Horntail had transient periods of bizarre behaviour. For example, for a while she dressed in ragged clothing and wandered the neighbourhood, picking up garbage as well as collecting bottles and cans to return for deposit.
Horntail was a prolific thief. She claimed she found things while running. I only caught her out once. She was examining her “prize” in the car after we left the store. I recognized it as something she’d looked at, but put back on the shelf in a store. I drove back to the store and told her to return the item or I would call the police. I watched as she returned the trinket. Horntail persuaded the clerk that the theft was as a result of poor impulse control due to her medication.
While Horntail might not have had a master plan, these incidents served to keep me attentive to her needs and maintained the pattern Horntail wanted. She made the messes and I cleaned up after her.
Horntail continued to see therapists from the first one in 1992 throughout the rest of our relationship. She changed therapists and she always had an explanation as to why. For instance (according to Horntail) one therapist felt she would benefit from seeing someone who specialized in eating disorders. Once that issue was (theoretically) addressed, she changed to another therapist who specialized in anxiety disorders. As soon as Horntail “fixed” one problem, another appeared.
Part of the reason for changing therapists was due to the fact we moved from city to city three times during the marriage. The final move to Ottawa was so Horntail could reconnect with her extended family. My hope was the extended support network would help Horntail’s healing. Within two years, Horntail created a conflict with her mother so outrageous, her extended family all but withdrew contact.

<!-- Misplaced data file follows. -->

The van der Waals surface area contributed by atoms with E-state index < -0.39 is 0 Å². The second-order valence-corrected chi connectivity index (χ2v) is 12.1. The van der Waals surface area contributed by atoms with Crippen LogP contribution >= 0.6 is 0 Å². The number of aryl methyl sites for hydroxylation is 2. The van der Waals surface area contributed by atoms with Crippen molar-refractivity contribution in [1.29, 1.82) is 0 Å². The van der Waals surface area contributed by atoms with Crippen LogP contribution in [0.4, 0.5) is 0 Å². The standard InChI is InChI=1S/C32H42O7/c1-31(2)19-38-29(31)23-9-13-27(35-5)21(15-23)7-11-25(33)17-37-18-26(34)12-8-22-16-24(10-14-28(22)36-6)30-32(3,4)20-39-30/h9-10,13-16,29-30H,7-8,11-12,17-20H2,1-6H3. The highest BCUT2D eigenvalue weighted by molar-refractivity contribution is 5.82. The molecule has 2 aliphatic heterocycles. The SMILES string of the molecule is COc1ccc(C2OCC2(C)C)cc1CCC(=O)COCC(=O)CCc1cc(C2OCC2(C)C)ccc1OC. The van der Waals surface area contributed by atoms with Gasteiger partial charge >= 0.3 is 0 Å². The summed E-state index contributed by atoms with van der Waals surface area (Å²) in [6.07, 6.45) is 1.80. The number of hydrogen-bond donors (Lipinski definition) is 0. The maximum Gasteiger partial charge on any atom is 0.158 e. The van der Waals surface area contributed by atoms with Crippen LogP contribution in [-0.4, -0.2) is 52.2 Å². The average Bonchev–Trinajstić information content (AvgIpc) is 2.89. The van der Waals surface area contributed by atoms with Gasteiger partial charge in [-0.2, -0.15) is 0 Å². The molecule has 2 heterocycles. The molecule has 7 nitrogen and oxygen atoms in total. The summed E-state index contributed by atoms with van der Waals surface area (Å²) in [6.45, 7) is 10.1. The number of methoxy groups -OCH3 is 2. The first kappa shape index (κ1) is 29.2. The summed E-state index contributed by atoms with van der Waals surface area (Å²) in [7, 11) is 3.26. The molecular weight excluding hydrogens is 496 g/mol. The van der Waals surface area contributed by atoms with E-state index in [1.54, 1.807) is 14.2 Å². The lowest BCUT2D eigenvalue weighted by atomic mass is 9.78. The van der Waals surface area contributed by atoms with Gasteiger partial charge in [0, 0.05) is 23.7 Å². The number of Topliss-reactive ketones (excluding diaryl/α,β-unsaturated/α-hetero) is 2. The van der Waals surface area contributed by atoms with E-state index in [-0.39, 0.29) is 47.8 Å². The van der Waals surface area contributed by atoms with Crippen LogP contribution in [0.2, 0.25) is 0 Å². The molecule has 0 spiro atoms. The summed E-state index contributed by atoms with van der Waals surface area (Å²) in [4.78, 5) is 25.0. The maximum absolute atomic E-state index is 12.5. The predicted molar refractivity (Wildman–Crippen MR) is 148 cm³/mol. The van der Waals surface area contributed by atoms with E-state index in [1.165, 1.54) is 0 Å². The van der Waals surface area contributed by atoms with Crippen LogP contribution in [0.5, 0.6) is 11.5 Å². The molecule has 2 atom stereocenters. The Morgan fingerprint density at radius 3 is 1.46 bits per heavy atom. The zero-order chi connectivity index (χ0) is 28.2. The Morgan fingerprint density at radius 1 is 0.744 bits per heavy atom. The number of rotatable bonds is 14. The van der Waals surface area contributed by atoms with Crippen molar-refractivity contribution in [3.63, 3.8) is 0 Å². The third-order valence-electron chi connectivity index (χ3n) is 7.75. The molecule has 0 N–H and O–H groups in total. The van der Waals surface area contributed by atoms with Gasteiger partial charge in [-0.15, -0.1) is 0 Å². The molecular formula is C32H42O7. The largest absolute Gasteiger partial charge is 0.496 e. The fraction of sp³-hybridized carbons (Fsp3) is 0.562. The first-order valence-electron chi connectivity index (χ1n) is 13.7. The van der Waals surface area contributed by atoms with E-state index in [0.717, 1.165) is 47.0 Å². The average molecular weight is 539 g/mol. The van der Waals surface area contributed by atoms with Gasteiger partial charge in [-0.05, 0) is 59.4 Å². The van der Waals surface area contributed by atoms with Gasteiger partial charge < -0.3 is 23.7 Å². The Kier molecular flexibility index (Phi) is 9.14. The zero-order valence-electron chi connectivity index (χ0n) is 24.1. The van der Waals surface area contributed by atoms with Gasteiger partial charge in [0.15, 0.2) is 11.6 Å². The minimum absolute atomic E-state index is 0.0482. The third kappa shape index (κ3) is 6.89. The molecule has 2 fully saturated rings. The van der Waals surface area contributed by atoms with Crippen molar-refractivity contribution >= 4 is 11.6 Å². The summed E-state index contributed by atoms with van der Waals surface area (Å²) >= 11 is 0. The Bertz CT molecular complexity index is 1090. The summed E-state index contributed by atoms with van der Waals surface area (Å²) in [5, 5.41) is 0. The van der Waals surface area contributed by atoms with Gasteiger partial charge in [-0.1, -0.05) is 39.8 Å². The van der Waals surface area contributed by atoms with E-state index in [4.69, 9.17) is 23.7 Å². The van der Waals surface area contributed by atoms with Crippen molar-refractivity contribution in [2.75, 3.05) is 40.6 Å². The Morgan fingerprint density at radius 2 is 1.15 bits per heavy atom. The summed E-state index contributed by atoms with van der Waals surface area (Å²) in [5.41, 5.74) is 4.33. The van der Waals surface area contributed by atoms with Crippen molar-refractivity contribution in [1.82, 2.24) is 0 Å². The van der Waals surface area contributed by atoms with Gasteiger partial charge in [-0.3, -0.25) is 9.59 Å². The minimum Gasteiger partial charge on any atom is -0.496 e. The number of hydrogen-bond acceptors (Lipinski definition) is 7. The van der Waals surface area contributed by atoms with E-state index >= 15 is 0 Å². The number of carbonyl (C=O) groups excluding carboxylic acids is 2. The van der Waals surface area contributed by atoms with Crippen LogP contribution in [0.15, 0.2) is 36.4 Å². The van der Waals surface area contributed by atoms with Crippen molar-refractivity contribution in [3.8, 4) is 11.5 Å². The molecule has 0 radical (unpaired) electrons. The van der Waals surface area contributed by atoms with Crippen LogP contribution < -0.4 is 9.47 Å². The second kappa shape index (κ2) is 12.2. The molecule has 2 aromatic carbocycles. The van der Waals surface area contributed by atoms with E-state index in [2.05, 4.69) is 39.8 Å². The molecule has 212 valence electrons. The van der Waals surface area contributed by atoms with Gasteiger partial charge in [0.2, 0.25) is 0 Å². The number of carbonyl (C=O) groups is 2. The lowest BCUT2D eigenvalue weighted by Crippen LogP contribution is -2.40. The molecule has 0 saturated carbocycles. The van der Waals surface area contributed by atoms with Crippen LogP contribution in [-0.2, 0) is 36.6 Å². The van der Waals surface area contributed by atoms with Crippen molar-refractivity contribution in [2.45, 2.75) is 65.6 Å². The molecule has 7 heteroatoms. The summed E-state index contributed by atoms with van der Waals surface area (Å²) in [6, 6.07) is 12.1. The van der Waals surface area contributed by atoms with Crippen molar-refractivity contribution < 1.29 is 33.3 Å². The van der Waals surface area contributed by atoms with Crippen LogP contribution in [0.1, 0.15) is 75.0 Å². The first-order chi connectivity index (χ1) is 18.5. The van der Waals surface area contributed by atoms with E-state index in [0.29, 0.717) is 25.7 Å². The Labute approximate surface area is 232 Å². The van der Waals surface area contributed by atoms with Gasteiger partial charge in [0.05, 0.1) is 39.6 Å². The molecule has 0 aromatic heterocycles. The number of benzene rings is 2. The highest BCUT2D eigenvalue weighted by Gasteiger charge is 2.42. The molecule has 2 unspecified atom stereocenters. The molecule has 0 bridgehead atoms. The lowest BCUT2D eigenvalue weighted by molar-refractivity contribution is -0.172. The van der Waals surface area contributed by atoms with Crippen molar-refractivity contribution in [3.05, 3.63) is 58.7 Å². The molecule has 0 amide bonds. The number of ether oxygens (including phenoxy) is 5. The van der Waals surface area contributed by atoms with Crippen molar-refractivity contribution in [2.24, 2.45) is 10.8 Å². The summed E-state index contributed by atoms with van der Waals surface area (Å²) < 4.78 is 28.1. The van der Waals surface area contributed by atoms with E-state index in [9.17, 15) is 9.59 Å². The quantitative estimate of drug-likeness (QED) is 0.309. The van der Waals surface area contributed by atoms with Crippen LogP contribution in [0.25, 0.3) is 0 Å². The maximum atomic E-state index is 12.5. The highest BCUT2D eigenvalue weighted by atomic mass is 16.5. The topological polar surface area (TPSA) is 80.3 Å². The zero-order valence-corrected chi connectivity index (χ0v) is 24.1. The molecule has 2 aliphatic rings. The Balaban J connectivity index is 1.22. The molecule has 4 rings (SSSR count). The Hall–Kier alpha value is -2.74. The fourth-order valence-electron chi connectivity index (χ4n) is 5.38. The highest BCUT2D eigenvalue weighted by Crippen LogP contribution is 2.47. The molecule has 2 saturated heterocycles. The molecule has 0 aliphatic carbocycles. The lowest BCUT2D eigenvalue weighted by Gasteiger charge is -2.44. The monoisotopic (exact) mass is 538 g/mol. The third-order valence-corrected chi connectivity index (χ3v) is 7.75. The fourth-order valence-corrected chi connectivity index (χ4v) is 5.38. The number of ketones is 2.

After the death of Horntail’s father in 1994, her mother and brother mismanaged the family business into bankruptcy and lost everything, even their homes. Horntail bought a condo for her mother in Ottawa. In 2008, we moved to Ottawa. In 2010, Horntail discovered her mother was financially leveraging the condo illegally (the apple didn’t fall far from the tree) so she sold the condo, forcing her mother (then age 74) to move. I learned later Horntail’s mother and brother pooled resources and offered to buy the condo, but Horntail refused.
The only time in our relationship I asked Horntail for help was in the weeks after my grandfather’s death. I was feeling emotionally overwhelmed by grief and sorrow and was struggling to meet the demands of my job, Horntail and my kids. In tears, I spoke to Horntail. Rather than supporting me, Horntail ordered me to seek professional help. Within a few sessions, I was recovered sufficiently to cope.
I believed I could love Horntail to health. I thought if I accepted her aberrant behaviour without judgment; if I continued to act in a loving manner and raising the children to the best of my ability, eventually Horntail would learn and adopt healthy behaviors. This hope allowed me to see progress where none such existed.
I projected the pain of my neglectful childhood to provide this self-deluding context where Horntail was a victim who I could help. The reality? Horntail is a sociopath who took advantage whenever and wherever possible.
We started down the path to divorce through a miscalculation on Horntail’s part. She used divorce threats as a motivational tool once too often. As a result of counseling, I was strong enough to call her bluff. After a couple days of mad scrambling, Horntail hoovered me back in but I established boundaries for the first time in our relationship. For a brief period, Horntail changed but, like all such changes, it didn’t last. About a year later, in May 2012, I asked Horntail for a divorce.